By design, Leonard is defaulting to his tendencies as a ball-dominant scorer. Last season he posted the 8th-highest usage rate in the NBA last and was second on the team in unassisted field-goal rate (52.4%), behind Tony Parker. This season, 80% of Leonard’s made field goals have been unassisted, as he’s consistently looked to probe the defense and, more than anything, get a feel for the game again. While he does that, San Antonio’s assist rate drops from 58.7% without him to 43.5%, which would be last in the NBA by a sizable margin.

The Spurs run a free-flowing offense, which requires all five players to move on the same beat, cutting, setting screens and filling up space in accordance with a natural flow. All of that gets disrupted when the ball is in Leonard’s hands, and it’s spending a lot of time in those big mitts — 5.08 seconds per touch, more than any non-point guard, including LeBron James.

For Gregg Popovich, this is a part of the process. Here’s him after the win over the Knicks on Thursday:

“Every game we see a little bit more rust go off, the hesitation goes away. He’s trying to fit in; you know, his game, the team game. [He’s] feeling comfortable with the ball… so every game is a little bit better.

The good news? Leonard’s body has responded well to the high offensive workload, and the increasing minutes. He played between 15 and 16 his first three games, and a season-high 26 in his most recent game at Detroit.

There are other bright spots, including possessions in which muscle memory seems to take hold, and Leonard resembles his 2016-17 self. He ranked in the 79th percentile on post-ups last year, averaging 0.99 points per possession. He’s averaging 1.14 thus far this season, and looked especially comfortable at his favorite spot: the left block.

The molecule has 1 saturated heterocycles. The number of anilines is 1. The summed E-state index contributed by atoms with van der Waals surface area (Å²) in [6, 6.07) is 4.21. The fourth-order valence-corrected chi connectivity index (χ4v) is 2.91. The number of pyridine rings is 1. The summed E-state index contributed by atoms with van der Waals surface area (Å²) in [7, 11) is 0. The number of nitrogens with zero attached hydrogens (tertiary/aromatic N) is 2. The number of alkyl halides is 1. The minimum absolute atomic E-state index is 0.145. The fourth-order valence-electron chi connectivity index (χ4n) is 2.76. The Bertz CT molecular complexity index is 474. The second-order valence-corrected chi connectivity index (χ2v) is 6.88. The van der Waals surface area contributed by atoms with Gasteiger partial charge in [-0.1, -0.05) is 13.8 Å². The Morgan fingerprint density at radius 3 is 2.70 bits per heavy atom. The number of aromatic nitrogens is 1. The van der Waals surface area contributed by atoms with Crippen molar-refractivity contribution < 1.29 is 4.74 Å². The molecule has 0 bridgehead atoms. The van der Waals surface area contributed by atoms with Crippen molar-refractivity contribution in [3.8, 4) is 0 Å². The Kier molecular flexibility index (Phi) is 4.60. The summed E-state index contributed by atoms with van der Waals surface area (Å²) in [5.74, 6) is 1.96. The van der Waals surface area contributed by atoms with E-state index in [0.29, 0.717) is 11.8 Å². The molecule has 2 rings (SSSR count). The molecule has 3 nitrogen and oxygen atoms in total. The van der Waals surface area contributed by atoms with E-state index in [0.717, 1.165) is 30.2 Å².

He’s also been stellar at seeking out his own shot in the pick-and-roll:

Even when he’s simply on the floor, Leonard’s presence makes a difference. Look at this transition sequence from Tuesday night’s game against Brooklyn:


With Leonard flanking Ginobili, the Nets take note, and Joe Harris can be seen calling him out to his teammates.


The Nets end up overloading Leonard’s side of the floor, something that Manu Ginobili quickly exploits by swinging the ball over to Rudy Gay, who have a two-on-one advantage now with Patty Mills on his right and only Caris LeVert to beat.


Gay makes the right decision, finding Mills, who knocks down the open corner three.


The Spurs will only go as far as Leonard can take them this season, which means team success in the short term carries far less weight than him returning to form. Only then will we begin to see how he and Aldridge can better play off each other, and how potent the team’s new small-ball lineups can actually be.

Until then, the team will continue to rely on patience and Leonard repeating the same actions until they’re as intuitive as they once were. Fans may just need to be a bit patient, too.

Source: Pounding The Rock

Facebooktwitterredditpinterestlinkedin

Leave a Reply